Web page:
think of your worst day with him and use that in answering the questions. think about things like can he follow instructions, does he stop when you tell him to, is he aware of danger, does he really understand the world around him, do you have to dress him does it take longer because he refuses, clean his teeth, is bathtime stressful as he is refusing, does he have challenging behaveour, when outside do you have to keep him closer to you for his safty as he is unpredictable and will run off or kick out or shove someone ie sibling. or just refuse to walk. dose he have problems with processing information so everything has to be shown to him for him to understand, you will be surprised that when you sit down and think about it what you class as normal for your son is not normal and infact you do alot more for him and alot more supervising him than other people with 3 year olds do. contact a family are really good at helping with dla forms and look on the nas website lots of info that will help, also really hard but don't put anything positive down and tell them everything you have to do, so if in the morning he hides and refuses to get dressed and it takes you ages to talk him round tell them this dont just say takes 5 mins to dress, include the time it takes to coax him out an persude him to get dressed. remember meal times, he may well be able to feed himself but do you have to keep reminding him to eat and tell him to sit back at the table include everything, every struggle you have etc and good luck. sorry about spelling

starfishmummy Thu 07-Jul-11 13:08:47

Can you find some "expert" help - a local support group, carers centre etc? We claimed for DS from 3 months old and I was a bit like you - all babies need help! But his community nurse filled the form in for us.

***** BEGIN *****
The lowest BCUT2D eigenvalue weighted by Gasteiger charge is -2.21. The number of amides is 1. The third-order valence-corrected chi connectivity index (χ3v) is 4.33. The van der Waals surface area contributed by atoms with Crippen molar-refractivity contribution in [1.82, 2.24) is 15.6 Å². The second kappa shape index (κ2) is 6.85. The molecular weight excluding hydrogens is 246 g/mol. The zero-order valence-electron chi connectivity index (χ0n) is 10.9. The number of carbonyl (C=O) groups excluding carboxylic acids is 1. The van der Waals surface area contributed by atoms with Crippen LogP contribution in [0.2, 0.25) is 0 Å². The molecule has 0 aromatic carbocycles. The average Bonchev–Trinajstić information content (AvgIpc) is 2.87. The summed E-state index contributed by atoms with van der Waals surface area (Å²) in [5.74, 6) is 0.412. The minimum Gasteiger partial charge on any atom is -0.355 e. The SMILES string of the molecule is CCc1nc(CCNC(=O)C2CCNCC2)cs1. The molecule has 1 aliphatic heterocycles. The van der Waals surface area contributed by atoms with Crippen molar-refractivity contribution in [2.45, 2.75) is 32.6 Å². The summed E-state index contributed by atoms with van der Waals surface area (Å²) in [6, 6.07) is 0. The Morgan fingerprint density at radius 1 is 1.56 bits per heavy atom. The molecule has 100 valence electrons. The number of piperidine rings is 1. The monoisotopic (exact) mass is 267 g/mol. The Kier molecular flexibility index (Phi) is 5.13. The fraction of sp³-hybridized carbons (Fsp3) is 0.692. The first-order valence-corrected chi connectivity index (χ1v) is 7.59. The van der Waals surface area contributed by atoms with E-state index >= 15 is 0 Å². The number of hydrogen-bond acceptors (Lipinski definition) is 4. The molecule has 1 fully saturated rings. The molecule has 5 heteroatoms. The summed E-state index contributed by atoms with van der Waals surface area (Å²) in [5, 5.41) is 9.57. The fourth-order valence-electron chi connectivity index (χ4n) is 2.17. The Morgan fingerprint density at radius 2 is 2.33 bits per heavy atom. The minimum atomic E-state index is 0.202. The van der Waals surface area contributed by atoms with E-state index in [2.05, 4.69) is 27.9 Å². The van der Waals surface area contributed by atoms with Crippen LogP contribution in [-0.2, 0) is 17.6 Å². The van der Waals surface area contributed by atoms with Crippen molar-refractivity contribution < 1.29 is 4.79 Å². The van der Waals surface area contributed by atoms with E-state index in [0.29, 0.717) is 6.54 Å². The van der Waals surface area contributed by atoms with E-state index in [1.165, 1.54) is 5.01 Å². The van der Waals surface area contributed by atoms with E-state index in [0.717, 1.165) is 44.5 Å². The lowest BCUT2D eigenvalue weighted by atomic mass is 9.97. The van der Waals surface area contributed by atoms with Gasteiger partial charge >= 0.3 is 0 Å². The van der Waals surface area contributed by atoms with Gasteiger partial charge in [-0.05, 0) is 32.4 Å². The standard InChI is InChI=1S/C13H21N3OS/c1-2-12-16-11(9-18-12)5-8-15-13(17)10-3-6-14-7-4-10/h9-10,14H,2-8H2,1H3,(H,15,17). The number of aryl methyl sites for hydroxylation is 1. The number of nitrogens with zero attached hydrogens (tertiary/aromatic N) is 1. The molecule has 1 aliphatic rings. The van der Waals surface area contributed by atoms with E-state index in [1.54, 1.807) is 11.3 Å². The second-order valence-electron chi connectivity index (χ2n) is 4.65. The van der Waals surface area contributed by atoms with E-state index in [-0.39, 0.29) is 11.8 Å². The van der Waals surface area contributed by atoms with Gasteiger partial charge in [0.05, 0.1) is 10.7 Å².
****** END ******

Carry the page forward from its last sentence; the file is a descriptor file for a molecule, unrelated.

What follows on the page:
Prams has some good advice - keep a diary, start today, it will help a lot; and you will realise what you do.

cwtch4967 Thu 07-Jul-11 14:31:59

My son is 3 with ASD and learning dificulties - he gets Higher Rate Care. I found the Cerebra guide very helpful in filling in the form.
My claim was awarded within 2 weeks - I sent copies of all the statement advices and medical reports I had which I'm sure helped.

Mumof4Monsters Thu 07-Jul-11 20:59:52

mummyofbenjamin, my DD is 16 & on the Autistic Spectrum, she also has Developmental Delay & complex learning difficulties. She gets low level mobility because it is not safe for her to be out alone so dont write that part off. Good luck smile

Calally Thu 07-Jul-11 22:51:31

ds is 5, has been getting middle rate care since he was 4. he has suspected autism ( no diagnosis yet ). local citizens advice helped me fill in his forms. at the time he had issues with his mobility, but i didnt think it was enough to warrant mobility. looking back on it now, i should have filled it in anyway. im getting his reviewed at the moment, as his awareness has gone backwards in a big way. no sense of danger, would run into the road, cant follow directions, refuses to walk, has to be constantly prompted. you may aswell make an application, worst they can do is say no. if you can get some help filling in the forms, would probably help.

extremepie Fri 08-Jul-11 10:04:29

My DS is also 3 and I have just filled in the form for DLA, don't feel like you won't get it just because DS is higher functioning, apply anyway, that is for them to decide!